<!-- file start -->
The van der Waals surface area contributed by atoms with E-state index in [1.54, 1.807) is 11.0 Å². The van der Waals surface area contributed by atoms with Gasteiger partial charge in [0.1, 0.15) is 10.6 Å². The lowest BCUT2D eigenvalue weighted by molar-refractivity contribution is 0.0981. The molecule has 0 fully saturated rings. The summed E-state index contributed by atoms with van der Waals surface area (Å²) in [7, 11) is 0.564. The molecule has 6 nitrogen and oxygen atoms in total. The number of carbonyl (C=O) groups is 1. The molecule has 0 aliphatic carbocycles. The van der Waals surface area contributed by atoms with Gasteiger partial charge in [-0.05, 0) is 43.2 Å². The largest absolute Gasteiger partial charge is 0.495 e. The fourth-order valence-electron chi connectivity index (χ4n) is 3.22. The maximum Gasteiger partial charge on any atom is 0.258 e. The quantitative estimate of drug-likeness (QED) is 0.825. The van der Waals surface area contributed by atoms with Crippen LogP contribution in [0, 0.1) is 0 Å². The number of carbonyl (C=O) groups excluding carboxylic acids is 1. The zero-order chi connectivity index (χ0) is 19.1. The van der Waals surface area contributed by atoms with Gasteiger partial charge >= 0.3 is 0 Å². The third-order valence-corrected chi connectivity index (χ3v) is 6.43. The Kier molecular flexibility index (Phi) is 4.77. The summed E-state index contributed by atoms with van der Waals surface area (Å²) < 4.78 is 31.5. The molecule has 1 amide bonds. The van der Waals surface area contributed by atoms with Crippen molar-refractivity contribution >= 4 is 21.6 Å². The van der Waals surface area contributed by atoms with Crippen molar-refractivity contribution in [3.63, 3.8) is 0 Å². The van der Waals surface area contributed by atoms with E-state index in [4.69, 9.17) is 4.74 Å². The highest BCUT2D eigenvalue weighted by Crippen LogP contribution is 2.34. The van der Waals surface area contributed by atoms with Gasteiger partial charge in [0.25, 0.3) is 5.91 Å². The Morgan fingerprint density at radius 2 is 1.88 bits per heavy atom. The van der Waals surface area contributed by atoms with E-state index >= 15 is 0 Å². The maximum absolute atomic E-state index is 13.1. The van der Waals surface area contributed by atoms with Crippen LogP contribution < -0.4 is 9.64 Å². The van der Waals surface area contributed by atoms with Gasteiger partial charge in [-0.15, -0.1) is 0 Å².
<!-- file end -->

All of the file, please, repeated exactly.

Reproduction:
The van der Waals surface area contributed by atoms with E-state index in [1.54, 1.807) is 11.0 Å². The van der Waals surface area contributed by atoms with Gasteiger partial charge in [0.1, 0.15) is 10.6 Å². The lowest BCUT2D eigenvalue weighted by molar-refractivity contribution is 0.0981. The molecule has 0 fully saturated rings. The summed E-state index contributed by atoms with van der Waals surface area (Å²) in [7, 11) is 0.564. The molecule has 6 nitrogen and oxygen atoms in total. The number of carbonyl (C=O) groups is 1. The molecule has 0 aliphatic carbocycles. The van der Waals surface area contributed by atoms with Gasteiger partial charge in [-0.05, 0) is 43.2 Å². The largest absolute Gasteiger partial charge is 0.495 e. The fourth-order valence-electron chi connectivity index (χ4n) is 3.22. The maximum Gasteiger partial charge on any atom is 0.258 e. The quantitative estimate of drug-likeness (QED) is 0.825. The van der Waals surface area contributed by atoms with Crippen LogP contribution in [0, 0.1) is 0 Å². The number of carbonyl (C=O) groups excluding carboxylic acids is 1. The zero-order chi connectivity index (χ0) is 19.1. The van der Waals surface area contributed by atoms with Gasteiger partial charge >= 0.3 is 0 Å². The third-order valence-corrected chi connectivity index (χ3v) is 6.43. The Kier molecular flexibility index (Phi) is 4.77. The summed E-state index contributed by atoms with van der Waals surface area (Å²) < 4.78 is 31.5. The molecule has 1 amide bonds. The van der Waals surface area contributed by atoms with Crippen molar-refractivity contribution >= 4 is 21.6 Å². The van der Waals surface area contributed by atoms with Crippen molar-refractivity contribution in [3.63, 3.8) is 0 Å². The van der Waals surface area contributed by atoms with E-state index in [4.69, 9.17) is 4.74 Å². The highest BCUT2D eigenvalue weighted by Crippen LogP contribution is 2.34. The van der Waals surface area contributed by atoms with Gasteiger partial charge in [0.25, 0.3) is 5.91 Å². The Morgan fingerprint density at radius 2 is 1.88 bits per heavy atom. The van der Waals surface area contributed by atoms with E-state index >= 15 is 0 Å². The maximum absolute atomic E-state index is 13.1. The van der Waals surface area contributed by atoms with Crippen LogP contribution < -0.4 is 9.64 Å². The van der Waals surface area contributed by atoms with Gasteiger partial charge in [-0.15, -0.1) is 0 Å².